Keep in mind that the two materials have different densities and strength/weight ratios. As it stands, there are manufacturers who make plastics with the same precision as metals, so saying that the quality is any different is debatable. However, metal seems to be better suited to the task simply because it is stronger and denser for the same amount of material. This allows manufacturers to use a wider variety of designs because:
- A stronger material can be used to lessen weight in certain areas without risk of breakage
- A denser material can be used to put more weight in certain areas without using up as much space
Of course, those two go hand-in-hand. As you can see, the two points will neutralize each other, but ONLY if the ratios are kept the same.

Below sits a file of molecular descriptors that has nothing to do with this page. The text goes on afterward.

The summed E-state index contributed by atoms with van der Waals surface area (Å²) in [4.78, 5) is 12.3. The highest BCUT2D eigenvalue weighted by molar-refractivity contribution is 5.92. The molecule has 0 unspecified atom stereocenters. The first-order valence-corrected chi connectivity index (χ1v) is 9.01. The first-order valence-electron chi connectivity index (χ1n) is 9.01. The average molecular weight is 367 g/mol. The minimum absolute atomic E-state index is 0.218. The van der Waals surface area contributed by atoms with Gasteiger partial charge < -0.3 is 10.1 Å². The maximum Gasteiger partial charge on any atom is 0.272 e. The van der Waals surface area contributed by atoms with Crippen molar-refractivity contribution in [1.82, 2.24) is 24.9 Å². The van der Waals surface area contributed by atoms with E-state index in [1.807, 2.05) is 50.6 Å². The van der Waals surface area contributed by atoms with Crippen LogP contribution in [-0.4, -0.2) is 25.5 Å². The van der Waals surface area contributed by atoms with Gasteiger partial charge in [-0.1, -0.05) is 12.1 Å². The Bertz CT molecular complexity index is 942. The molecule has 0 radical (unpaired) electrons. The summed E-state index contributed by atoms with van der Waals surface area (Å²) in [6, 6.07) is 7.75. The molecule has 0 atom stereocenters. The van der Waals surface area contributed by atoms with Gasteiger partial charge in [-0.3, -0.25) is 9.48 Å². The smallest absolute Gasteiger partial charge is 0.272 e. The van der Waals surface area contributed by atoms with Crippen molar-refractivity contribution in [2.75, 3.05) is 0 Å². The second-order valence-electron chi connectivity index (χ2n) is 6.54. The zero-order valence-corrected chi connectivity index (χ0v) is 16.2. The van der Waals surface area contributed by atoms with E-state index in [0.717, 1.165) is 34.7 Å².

I am no manufacturer, but I think it is common knowledge that commonly used metals are better suited towards making yoyos because it has a better strength:material ratio. That gives the benefit of more options when thinking about distributing the weight and keeping the strength of a yoyo so that it doesn’t bend or break over time.This is often seen when you compare two yoyos that have been precisely machined, one plastic and one metal. An example is some of Crucial’s earlier delrin yoyos. They often have fatter rims to maintain the same amount of spin. They are also lighter for the same amount of material used. A metal yoyo can get away with thinner cup walls, thicker rims, or whatever design the person wants to create. It’s all about exploring design options.
These thoughts are just based on pure plastic vs pure metal yoyos. I’ll have to think about hybrids a little bit more, although I’ll let you know right now that there is equal, if not greater, potential in hybrids when compared to a pure yoyo of either material.